General Hospital Weekly Blog
Who laughed their fool head off at the sound effects coming out of Lulu and Johnny's room? Poor Spinelli. The sound of sex was too much for the lad to bear. I'm hoping that Maxie invites him to move in now that Jason has asked him to leave. Allow me to backtrack a little to the scene in which Maxie moved out of Mac's house, will you? Did it melt anyone's heart as much as it did mine? Robin was wise and supportive of Mac even in the midst of her baby blues. Maxie told Mac that this would be good for him and I found myself feeling really sad for the guy. Has he ever lived alone? Now would be the perfect time to give him a woman, don't you think? I say Olivia!
I wish I cared more about Luke's plight. I love the guy and always give him wide berth with his screw-ups, but something about his pursuit of winning Tracy back isn't sitting right with me. Have I lost interest in their chemistry? I think perhaps I have. That surprises me because a few months ago when I was eagerly awaiting Laura's return I had to admit to myself that I thought Luke would (and should) remain with Tracy. Now that he has, I don't think it's working for me. Fickle soap fan, that's what I am.
My favorite line of the week came from a complete stranger! That's a first. It was the Federal agent. He started his line of questioning by saying, "The report reads like a wild west movie, only with Russians." That was just funny to me. He was clearly disgusted with what went down at the road house but kept an open mind while Sam and Jason explained. And, did you notice that this was the first time that Jason actually cooperated and gave long, complete answers?
So there you have it guys, everything that meant anything to me last week. You?
-Julie Clark Robinson
Julie’s General Blogspittle
(Week of December 8 – 12).
I’m going to lead with something that I’m certain will not make me too popular amongst our Liason fans. Sorry guys, but I had to agree with Carly (something I rarely do!) when she pretty much said to Jason, “Duh, didn’t you and Liz break up already for the safety of Jake?” Granted, he and Liz had recently dallied a bit with their fantasy of spending time together, but to me, when they decided to make Jake a Spencer they acknowledged that they’d never have a life together. I had compassion as their harsh reality came to fruition this week, but still, the so called ‘break up’ wasn’t really news to either of them, was it? Great acting, though. I actually felt their pain even as I was yelling at the TV for Liz to accept his 5 million bucks.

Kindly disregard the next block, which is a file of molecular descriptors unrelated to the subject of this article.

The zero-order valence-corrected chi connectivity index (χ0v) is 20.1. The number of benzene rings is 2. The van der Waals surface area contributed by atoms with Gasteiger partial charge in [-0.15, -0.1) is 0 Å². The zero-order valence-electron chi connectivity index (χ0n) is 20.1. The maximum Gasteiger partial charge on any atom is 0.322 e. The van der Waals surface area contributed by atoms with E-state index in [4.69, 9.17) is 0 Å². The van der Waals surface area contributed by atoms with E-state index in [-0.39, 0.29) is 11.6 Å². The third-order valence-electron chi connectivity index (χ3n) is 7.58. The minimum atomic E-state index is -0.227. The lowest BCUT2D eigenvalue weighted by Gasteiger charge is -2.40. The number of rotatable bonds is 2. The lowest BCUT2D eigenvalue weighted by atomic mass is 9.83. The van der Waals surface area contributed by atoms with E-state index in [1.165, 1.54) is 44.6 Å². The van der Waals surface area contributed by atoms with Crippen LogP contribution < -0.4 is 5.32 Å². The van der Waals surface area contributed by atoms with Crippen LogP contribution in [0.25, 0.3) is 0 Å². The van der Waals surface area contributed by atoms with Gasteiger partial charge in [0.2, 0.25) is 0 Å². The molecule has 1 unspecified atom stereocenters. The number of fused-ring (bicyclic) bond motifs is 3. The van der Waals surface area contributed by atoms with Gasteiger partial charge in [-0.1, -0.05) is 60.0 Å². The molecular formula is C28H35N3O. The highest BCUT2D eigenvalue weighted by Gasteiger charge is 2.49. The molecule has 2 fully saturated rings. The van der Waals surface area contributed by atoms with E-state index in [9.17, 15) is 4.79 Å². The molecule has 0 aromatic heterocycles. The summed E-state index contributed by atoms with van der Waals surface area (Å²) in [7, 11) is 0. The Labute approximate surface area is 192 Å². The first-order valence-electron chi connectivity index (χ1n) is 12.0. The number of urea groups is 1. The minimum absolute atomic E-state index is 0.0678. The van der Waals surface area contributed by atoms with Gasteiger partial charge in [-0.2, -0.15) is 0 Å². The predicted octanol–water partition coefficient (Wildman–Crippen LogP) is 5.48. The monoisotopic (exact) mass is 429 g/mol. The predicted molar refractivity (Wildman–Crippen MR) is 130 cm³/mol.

Now, I might as well disgruntle another set of fans while I’m at it. Just because Jason has walked away from Liz doesn’t mean he should get back with Sam. I mean, her life has value too, and what Jason should do is cozy up to his guns at night instead of a woman. I know that Sam can handle his lifestyle and all, but does that mean she should have a bull’s eye on her forehead? On a side note, when she put down that bag of groceries and started snooping in Sasha’s car I wanted to throttle her. Maybe she does deserve to have a bull’s eye on her forehead.
On to the rest of the characters! I had been pretty much dreading the onset of the Crowell family, but I found Aunt Raylene’s scenes to be sweet and insightful. I almost hated to see the old gal kick it. Nik’s tenderness to Nadine during her grief is sweet to watch. Well, once I got past the cow milking scene, that is. I can’t tell you how happy I was to see Nadine’s high school friend stop by wearing a suit and not at all resembling a farm hand. I’m Ohio born and bred and cousin Bo just about put me over the edge. I did own overalls once, but hey, it was the 70’s.
I’m still enjoying the shenanigans over at Sonny’s house. I always love to see a new set, so the dining room lunch was interesting to me. Did anyone notice Claudia tearing her panini into tiny bits as if she were a hamster making a bed out of it? A tad distracting to me, but still, loved the scene. As for Ric, I feel for the guy. I don’t think he stands a chance with the object of his twisted desire for the foreseeable future.